Learning and memory testing with the Morris water maze in the female offspring

The Morris water maze test was performed on female offspring at 5 weeks (puberty) and 13 weeks (adulthood) old. Three progeny females were randomly selected from the progeny of each female parent to participate in the experiment. The water maze apparatus consisted of a circular water tank 1.5 m in diameter and was filled to a depth of 60 cm with water (22 ± 2 °C). The tank was divided into four quadrants. A circular platform was placed in one of the quadrants (target quadrant), 1 cm below the water surface. The rats were subjected to three learning sessions per day for 5 days and a memory retention test (probe test) on the fifth day. Subsequently, an estrous cycle was observed after the probe testing. In the learning sessions, the rats were placed at the same starting positions per quadrant and allowed to freely swim and find the hidden platform (target) for 60 s. The time it took a rat to reach the platform after it was placed in the water was recorded as the latency to the target. If the rat did not locate the platform within 60 s, it was guided to the platform and remained there for 10 s, and its latency to target was recorded as 60 s. On the fifth day of the probe test, the platform was removed, and the rats were allowed to swim freely for 60 s. One female offspring rat at the diestrus stage was randomly taken from each family. The distance to the target, latency to the target in the training sessions, and the distance, time, entries in the target zone and in the target quadrant during the probe test were recorded using a camera linked to a computerized video tracking system (DMS-2MORRIS water maze system, Institute of Medicine, Chinese Academy of Medical Sciences. Beijing, China).

Brain tissue collection of the female offspring rats

After completing the Morris water maze test, the female offspring were anesthetized with sodium pentobarbital and transcardially perfused with 100 ml of saline followed by 200 ml of a fixative containing 2% glutaraldehyde and 2% paraformaldehyde in 0.01 mol/l phosphate buffer (PB, pH 7.4). Then, the brains were removed from the skulls and cut sagittally in half. The left hemispheres were stored in a fixative solution at 4 °C for subsequent paraffin embedding. For the right hemispheres, the dentate gyrus of the hippocampus in some of the samples from each group was exfoliated completely and cut into 1 × 3 mm pieces to be preserved in glutaraldehyde for subsequent electron microscope observation. The remaining samples of each group were fixed for Golgi staining or the hippocampus was removed and stored at − 80 °C.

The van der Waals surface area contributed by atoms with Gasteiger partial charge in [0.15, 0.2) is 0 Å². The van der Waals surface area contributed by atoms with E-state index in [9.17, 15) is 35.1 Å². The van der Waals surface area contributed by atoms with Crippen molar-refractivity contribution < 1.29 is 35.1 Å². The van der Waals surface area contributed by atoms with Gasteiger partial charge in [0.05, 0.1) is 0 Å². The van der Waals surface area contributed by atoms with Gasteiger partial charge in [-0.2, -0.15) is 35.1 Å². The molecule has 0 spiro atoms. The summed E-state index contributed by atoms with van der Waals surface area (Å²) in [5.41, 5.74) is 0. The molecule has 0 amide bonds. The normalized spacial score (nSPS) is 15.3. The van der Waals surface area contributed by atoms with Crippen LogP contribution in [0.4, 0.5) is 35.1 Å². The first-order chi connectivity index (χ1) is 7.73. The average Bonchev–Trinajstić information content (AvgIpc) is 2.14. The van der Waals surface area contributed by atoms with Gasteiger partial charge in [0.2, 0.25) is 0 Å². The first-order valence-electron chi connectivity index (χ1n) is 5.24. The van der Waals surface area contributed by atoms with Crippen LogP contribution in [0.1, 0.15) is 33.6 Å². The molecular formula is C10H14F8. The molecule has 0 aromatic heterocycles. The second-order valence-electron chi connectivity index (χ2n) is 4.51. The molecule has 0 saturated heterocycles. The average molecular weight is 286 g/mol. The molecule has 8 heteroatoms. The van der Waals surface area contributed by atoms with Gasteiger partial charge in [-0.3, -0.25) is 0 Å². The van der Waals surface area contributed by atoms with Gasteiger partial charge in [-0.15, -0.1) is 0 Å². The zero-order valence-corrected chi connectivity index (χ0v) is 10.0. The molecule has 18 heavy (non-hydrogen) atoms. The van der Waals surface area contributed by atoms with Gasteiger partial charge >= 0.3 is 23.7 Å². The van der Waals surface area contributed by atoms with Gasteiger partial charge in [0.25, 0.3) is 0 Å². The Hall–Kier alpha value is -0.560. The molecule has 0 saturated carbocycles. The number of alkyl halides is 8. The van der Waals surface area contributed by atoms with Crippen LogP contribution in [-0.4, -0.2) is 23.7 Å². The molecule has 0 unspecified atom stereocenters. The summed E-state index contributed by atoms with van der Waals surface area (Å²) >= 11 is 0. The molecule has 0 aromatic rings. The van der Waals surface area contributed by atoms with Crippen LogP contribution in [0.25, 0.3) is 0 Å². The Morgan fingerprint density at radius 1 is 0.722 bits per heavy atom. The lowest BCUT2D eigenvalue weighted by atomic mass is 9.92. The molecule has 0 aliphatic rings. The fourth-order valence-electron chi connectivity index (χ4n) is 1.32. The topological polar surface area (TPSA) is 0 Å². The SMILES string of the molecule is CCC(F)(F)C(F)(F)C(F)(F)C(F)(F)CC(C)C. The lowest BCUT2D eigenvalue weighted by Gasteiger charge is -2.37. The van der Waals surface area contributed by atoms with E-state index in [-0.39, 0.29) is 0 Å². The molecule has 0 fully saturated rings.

Nissl staining

The left hemisphere samples were paraffin-embedded and sectioned coronally into 4-μm slices in the dentate gyrus area. Nissl staining was used to observe the morphology of the dentate gyrus of female offspring. The results were examined under a light microscope. (DM2500, Leica Microsystems, Germany).

Golgi staining

Golgi staining was used to observe the morphology of dendrites and analyze the density of dendritic spines in the dentate gyrus. The hemisphere tissue of the female offspring was stained with Golgi dye according to the manufacturer's instructions and then sliced. Image J software was used to analyze the Golgi-stained images, and dendritic spines were observed under a 400-fold microscope. Starting from the first branch of the dendritic cells from the cell body, the number of dendritic spines in the 30–60 μm length range was calculated, and the density was obtained.

Transmission electron microscopy

Transmission electron microscopy was used to observe the ultrastructure of neurons and synapses in the dentate gyrus of female offspring. First, the dentate gyrus tissue was cut into 1 × 3 mm blocks and stored in glutaraldehyde for 2 h at room temperature. Thereafter, the samples were rinsed with BP buffer, postfixed with 2% osmium tetroxide for 1–2 h, rinsed again with BP buffer, dehydrated in an ethanol series, infiltrated in a mixture of Spurr and acetone, embedded in 100% Spurr embedding agent overnight and polymerized for 24 h, and then the samples were cut into 70 nm thick slices for transmission electron microscopy (Hitachi H-7650, Japan) observation using a side-mounted CCD camera (Model 830 SC200, Gatan, USA) at 8000×, 25000×, and 50,000× magnification.

Immunohistochemistry

To further investigate the mechanism of action of BSTJF on female offspring born to PCOS, based on our previous work [27], immunohistochemistry was used to observe the expression of Gabrb1, Grin2b, and Adra1b in the dentate gyrus of female offspring rats. Anti-Gabrb1 (1:100; Affinity Biosciences, LTD., Jiangsu, China; no. AF6207), anti-Grin2b (1:50; Proteintech Group, Inc., Rosemont, USA; no. 21920–1-AP), and anti-Adra1b (1:100; Proteintech Group, Inc., Rosemont, USA; no. 22419–1-AP) were used as primary antibodies at RT for 1 h, followed by incubation with hypersensitive rabbit/mouse universal secondary antibody (Tuling Hangzhou Biomedical Co., Ltd; Hangzhou, China; no. I20012C) for 30 min at RT. Digital images of the dentate gyrus were captured using a light microscope (ECLIPSE E100, NIKON, Japan). Gabrb1-, Grin2b-, and Adra1b-immunoreactive neurons were counted, and the positive rate was described by integrated optical density (IOD).

Western blotting